Iran's president resisters to run in May elections

Former President of Iran Mahmoud Ahmedinejad speaks during a press conference with Former Iranian Vice President Hamid Baghaei in Tehran Iran

Iran's president resisters to run in May elections

The nuclear deal was engineered by the Rouhani administration and went into effect in 2016.

Rouhani said maintaining national security was one of his government's most important goals and stressed that "the ominous shadow of the war (over the country) has disappeared".

"His advice does not prevent me from running", he said.

Ardavan Amir-Aslani, a French-Iranian lawyer who advises European companies setting up in Iran, said he would be surprised if Rouhani does not win re-election despite the economic malaise. In addition to Ahmadinejad, who registered earlier last week, Rouhani is likely to face a strong challenge from the 56-year-old Raisi, who can attract conservative voters from Iran's provinces.

Still, Reuters notes that the lack of hardline unity in the run-up to the election has been preserved in part by Supreme Leader Ali Khamenei's declining to intervene or express specific support for one hardline candidate.

"Our relations will be ongoing with every country - except the occupying regime of Israel - but on condition of respect", Raisi said.

"We have always declared that strengthening the defense capability of Iran's armed forces is only meant for defending our country and will never be used against other countries", he said.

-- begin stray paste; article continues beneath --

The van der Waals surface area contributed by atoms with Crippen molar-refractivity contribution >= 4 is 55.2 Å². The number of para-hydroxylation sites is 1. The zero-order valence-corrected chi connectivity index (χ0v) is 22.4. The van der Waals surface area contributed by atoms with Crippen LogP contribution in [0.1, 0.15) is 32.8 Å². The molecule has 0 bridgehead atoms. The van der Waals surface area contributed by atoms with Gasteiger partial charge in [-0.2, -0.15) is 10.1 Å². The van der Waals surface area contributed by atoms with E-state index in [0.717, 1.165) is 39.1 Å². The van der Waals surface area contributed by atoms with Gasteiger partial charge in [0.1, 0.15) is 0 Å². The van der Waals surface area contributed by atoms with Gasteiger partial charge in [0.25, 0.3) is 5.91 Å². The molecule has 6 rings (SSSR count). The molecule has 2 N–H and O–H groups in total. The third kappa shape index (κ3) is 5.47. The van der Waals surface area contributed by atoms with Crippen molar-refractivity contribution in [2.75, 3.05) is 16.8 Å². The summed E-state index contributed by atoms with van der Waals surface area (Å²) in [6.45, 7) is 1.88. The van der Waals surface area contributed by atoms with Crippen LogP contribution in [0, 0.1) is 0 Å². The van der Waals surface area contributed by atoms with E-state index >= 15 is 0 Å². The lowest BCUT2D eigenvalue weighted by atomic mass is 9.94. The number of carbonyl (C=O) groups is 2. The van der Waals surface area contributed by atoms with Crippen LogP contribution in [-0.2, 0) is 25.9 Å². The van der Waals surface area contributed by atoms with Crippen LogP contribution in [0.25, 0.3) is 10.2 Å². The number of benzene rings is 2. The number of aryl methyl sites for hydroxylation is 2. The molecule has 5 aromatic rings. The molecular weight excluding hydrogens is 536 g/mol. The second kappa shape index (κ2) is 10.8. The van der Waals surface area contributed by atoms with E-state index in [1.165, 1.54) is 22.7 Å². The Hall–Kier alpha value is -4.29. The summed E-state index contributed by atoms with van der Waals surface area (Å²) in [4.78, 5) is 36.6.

During the registration in Iran's Interior Ministry, Ahmadinejad, expressed hope for victory. Ahmadinejad previously served two four-year terms from 2005 to 2013 pushing forward Iran's nuclear program despite worldwide opposition.

Seen as a proxy for Ahmadinejad after the former president was told not to stand by the supreme leader.

Associated Press journalists watched as Rouhani, 68, registered on the fourth day of the allocated period which ends on Saturday evening.

"There is extensive pressure on me from dear people of different walks of life as their small servant to come to the election".

All hopefuls will be vetted by the Guardian Council, a body that oversees elections and legislation, from April 16 to April 20. The large list of potentials will be whittled down by the Guardian Council and final selection based on political and Islamic qualifications announced on April 27, ahead of the ballot in May 19.

Most of the analysts believe that Rouhani, Raisi and Ahmadinejad will be the three major candidates with political weight and ideological reflection, whose competition can heat up the furnace of election in Iran next month.

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